DOCTOR [narrating]: I didn't say anything more just then to the disconsolate Mrs Wibbsey, but these simple objects had aroused my curiosity. While she returned to the jumble sale, I nipped out to the Tardis, which was waiting for me in the back garden. I took with me all of the components of the console plus the bag of papery artefacts. I sat up very late in the Tardis and chose one of the objects from the bag, the page from the history book with the picture of that curious mosaic. I examined the blue tile and let the Tardis's navigational computer mull that one over. According to the photographs accompanying the text, the mosaic had been discovered on a hill in West Sussex during the summer of 1964. There was something of a hoo-ha at the time because it wasn't thought that the Celts had such skills with mosaics. It seemed to have been assembled in the Roman style, around the time of the second Roman invasion of Britain. Curiously, the piece didn't mention the rather handsome subject depicted in his natty woollen scarf. It was quite a flattering likeness, you know. I don't usually take a very good mosaic, but on this occasion the artist had done a very good job. However, one morsel of information the writer did impart sent an enormous shiver down my spine. The settlement in which the mosaic was found showed other evidence of sacrifices being made to a powerful goddess, whose name was Wibbsentia. I thought about all of this for much of the night. These objects had been passed into the hands of my housekeeper. Clearly I was supposed to take note of them. Could they possibly be an archaic paper trail leading back into the past, hmm? The next morning found Mrs Wibbsey struggling to open the back door of the cottage, snow having fallen heavily in the night. She discovered me sitting at the picnic table, so deep in thought that a layer of flakes had settled on my hat and scarf.

WIBBSEY: What on Earth are you doing, man? You'll catch your death out here.
DOCTOR: You and I are going on a journey, Mrs Wibbsey.
WIBBSEY: I'm not going anywhere except the shops, thank you very much.
DOCTOR: Mrs Wibbsey, without the fragments of the component you bartered away at jumble sale, the Tardis's movements, and therefore mine, are limited. We can move freely in Time, but barely at all in Space. You have effectively grounded me on Earth! Now, at the very least, I think you should do as you're told. Don't you?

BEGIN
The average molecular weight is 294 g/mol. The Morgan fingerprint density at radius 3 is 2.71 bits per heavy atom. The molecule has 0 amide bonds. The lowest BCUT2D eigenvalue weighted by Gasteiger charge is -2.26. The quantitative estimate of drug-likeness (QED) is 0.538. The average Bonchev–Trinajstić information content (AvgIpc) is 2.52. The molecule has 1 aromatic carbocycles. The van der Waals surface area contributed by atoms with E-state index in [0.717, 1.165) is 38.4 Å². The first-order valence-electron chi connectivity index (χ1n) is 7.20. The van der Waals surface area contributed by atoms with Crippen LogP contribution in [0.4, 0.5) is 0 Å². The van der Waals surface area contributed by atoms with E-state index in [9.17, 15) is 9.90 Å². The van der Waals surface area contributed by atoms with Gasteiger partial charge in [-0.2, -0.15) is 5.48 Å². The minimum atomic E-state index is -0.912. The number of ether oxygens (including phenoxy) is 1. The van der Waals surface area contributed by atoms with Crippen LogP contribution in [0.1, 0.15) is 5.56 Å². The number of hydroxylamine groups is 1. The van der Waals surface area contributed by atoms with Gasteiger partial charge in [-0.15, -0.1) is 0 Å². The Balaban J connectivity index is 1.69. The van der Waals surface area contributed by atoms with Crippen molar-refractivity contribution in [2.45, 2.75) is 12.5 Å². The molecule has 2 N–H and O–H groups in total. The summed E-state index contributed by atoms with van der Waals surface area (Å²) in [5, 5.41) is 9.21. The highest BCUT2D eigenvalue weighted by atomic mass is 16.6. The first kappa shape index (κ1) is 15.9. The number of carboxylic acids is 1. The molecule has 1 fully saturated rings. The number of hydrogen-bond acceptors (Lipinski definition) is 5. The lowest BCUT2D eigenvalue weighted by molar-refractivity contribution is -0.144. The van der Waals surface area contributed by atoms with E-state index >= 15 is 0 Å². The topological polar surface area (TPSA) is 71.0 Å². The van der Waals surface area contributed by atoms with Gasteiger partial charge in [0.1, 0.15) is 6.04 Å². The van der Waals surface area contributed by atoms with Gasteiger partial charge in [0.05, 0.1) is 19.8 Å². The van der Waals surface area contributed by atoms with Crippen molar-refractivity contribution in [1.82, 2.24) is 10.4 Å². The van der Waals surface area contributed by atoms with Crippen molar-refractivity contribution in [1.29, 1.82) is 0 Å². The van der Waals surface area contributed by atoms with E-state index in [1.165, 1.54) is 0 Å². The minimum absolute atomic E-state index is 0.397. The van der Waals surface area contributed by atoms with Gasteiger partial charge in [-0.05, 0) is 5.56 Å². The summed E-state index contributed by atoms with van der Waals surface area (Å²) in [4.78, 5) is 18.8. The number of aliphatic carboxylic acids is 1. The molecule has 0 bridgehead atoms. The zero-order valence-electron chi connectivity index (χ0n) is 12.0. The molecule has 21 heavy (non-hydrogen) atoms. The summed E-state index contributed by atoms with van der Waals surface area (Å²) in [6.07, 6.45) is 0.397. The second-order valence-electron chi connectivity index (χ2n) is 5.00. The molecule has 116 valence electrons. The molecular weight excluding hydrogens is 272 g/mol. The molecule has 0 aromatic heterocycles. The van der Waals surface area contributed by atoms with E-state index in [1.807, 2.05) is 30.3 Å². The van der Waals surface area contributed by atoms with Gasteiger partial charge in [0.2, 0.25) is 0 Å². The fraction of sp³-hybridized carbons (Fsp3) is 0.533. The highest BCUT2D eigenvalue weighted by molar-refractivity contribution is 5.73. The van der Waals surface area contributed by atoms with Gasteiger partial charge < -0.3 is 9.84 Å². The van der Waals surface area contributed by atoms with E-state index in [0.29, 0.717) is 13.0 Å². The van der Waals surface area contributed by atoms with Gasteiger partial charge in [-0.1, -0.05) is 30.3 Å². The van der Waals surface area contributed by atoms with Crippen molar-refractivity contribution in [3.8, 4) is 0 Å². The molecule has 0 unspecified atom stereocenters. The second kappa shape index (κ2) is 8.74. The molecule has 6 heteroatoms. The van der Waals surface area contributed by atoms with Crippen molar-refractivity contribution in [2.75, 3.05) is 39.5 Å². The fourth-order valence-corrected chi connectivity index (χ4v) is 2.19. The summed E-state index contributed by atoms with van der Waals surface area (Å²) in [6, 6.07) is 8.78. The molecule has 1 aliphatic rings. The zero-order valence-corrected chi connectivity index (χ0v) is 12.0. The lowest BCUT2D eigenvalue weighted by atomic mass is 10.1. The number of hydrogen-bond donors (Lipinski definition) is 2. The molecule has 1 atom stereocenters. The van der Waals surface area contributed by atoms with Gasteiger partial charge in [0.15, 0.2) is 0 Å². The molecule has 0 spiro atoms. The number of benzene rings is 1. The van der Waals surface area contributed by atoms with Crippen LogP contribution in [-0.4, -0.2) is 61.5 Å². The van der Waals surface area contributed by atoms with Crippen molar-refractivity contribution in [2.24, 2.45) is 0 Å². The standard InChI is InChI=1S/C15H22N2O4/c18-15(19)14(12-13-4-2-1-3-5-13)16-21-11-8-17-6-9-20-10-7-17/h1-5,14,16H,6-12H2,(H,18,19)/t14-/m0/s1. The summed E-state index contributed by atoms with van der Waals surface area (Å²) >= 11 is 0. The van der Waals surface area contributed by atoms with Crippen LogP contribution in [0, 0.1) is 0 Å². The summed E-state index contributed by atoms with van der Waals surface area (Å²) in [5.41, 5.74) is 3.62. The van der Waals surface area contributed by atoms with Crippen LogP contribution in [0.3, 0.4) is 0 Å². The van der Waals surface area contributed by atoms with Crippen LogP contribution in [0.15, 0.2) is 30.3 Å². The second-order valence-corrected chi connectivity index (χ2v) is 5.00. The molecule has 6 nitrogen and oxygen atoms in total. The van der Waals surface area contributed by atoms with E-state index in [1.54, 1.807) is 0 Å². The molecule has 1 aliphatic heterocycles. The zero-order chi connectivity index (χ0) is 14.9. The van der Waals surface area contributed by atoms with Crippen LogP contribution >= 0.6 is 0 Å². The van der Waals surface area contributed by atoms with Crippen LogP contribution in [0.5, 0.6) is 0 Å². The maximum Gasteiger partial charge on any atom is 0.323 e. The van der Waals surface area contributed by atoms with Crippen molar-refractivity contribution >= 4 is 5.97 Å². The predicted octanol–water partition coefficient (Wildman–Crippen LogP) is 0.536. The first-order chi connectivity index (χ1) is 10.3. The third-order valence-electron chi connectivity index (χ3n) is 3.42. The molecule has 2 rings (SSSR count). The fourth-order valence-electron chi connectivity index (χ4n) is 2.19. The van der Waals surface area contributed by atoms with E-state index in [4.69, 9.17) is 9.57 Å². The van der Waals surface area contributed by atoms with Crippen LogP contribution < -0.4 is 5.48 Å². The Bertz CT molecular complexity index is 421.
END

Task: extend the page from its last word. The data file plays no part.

WIBBSEY: But what do you want with me? What can I do?
DOCTOR: This page from the history book. Please read what it says about where the mosaic was found.
WIBBSEY: I haven't got time for a history lesson, Doctor.
DOCTOR: Look here. A goddess called Wibbsentia.
WIBBSEY: Oh!
DOCTOR: Yes, Wibbsentia. It seems you're as much implicated in this anachronism as I am. Now quickly, into the Tardis.
WIBBSEY: You're not getting me inside that thing again.
DOCTOR: Do you realise how few people are offered the chance to travel in the Tardis with me? Now in, Wibbsentia.

DOCTOR [narrating]: Once inside, I applied myself to setting coordinates on the reassembled console. The mosaic tile had been very useful to the Tardis, giving her something palpable to forge a link with across the centuries. She could home in on its time-traces.

WIBBSEY: The night you first brought me here from the past, I think I pretended this Tardis of yours was just part of a dream.
DOCTOR: The interesting thing about that mosaic is that I haven't been in that era yet. Not in this body.
WIBBSEY: Not in this body? Oh, you do say the most peculiar things.
DOCTOR: Clearly, someone wants me, and you too, to visit now. This is nothing more than a clever invitation, a summons, and hopefully a clue to the whereabouts of that vital component.
(The Tardis dematerialises.)
WIBBSEY: Hey! We can't go now, I've left the back door open. The fire's on, there's bread baking in the oven.
DOCTOR: Too late for that, my Wibbsentia. Nest Cottage will have to look after itself. Now, find something to hold onto. Without the spatial geometer, this could be a rough journey.

(The Tardis materialises and the door creaks open.)
DOCTOR: Ah, here we are. Come on out, Mrs Wibbsey. Welcome to history. Look, we're in the exact same spot nearly two thousand years earlier. Just taste that air.
WIBBSEY: Ooo, it's freezing.
DOCTOR: Hmm. No wonder the Romans invented the duffel coat while they were here.
WIBBSEY: Deirdre had one on her stall. Wish I'd bought it now.
DOCTOR: There's one in the Tardis locker. Go and put it on. We've a long journey ahead.
WIBBSEY: Where are we going?
DOCTOR: To find the settlement on the hill, where that mosaic was created. And, if we're lucky, to find the artist who created it, eh?